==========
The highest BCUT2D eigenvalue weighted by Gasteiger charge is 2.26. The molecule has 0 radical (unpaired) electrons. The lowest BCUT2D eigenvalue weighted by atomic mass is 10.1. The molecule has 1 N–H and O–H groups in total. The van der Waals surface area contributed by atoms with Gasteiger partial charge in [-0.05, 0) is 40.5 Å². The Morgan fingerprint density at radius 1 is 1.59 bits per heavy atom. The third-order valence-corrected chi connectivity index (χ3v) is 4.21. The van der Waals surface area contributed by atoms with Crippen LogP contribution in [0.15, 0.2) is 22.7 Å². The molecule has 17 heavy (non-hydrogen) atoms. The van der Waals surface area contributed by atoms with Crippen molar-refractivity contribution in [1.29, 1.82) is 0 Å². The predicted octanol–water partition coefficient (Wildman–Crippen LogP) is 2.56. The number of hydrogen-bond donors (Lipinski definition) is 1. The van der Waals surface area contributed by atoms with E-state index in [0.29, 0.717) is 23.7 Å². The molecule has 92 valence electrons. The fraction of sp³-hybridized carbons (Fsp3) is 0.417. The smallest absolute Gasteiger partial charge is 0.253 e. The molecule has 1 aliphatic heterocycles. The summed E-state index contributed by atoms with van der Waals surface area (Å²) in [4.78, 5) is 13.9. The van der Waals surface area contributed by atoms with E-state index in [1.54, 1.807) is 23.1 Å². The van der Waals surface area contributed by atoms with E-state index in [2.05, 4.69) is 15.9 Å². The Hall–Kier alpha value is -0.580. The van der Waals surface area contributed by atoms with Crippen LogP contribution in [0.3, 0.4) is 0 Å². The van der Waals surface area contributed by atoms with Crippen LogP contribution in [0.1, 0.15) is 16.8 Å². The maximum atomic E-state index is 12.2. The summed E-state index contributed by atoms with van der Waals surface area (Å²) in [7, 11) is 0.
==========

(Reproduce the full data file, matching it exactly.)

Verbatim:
The highest BCUT2D eigenvalue weighted by Gasteiger charge is 2.26. The molecule has 0 radical (unpaired) electrons. The lowest BCUT2D eigenvalue weighted by atomic mass is 10.1. The molecule has 1 N–H and O–H groups in total. The van der Waals surface area contributed by atoms with Gasteiger partial charge in [-0.05, 0) is 40.5 Å². The Morgan fingerprint density at radius 1 is 1.59 bits per heavy atom. The third-order valence-corrected chi connectivity index (χ3v) is 4.21. The van der Waals surface area contributed by atoms with Crippen LogP contribution in [0.15, 0.2) is 22.7 Å². The molecule has 17 heavy (non-hydrogen) atoms. The van der Waals surface area contributed by atoms with Crippen molar-refractivity contribution in [1.29, 1.82) is 0 Å². The predicted octanol–water partition coefficient (Wildman–Crippen LogP) is 2.56. The number of hydrogen-bond donors (Lipinski definition) is 1. The van der Waals surface area contributed by atoms with E-state index in [0.29, 0.717) is 23.7 Å². The molecule has 92 valence electrons. The fraction of sp³-hybridized carbons (Fsp3) is 0.417. The smallest absolute Gasteiger partial charge is 0.253 e. The molecule has 1 aliphatic heterocycles. The summed E-state index contributed by atoms with van der Waals surface area (Å²) in [4.78, 5) is 13.9. The van der Waals surface area contributed by atoms with E-state index in [1.54, 1.807) is 23.1 Å². The van der Waals surface area contributed by atoms with E-state index in [2.05, 4.69) is 15.9 Å². The Hall–Kier alpha value is -0.580. The van der Waals surface area contributed by atoms with Crippen LogP contribution in [0.3, 0.4) is 0 Å². The van der Waals surface area contributed by atoms with Crippen LogP contribution in [0.1, 0.15) is 16.8 Å². The maximum atomic E-state index is 12.2. The summed E-state index contributed by atoms with van der Waals surface area (Å²) in [7, 11) is 0.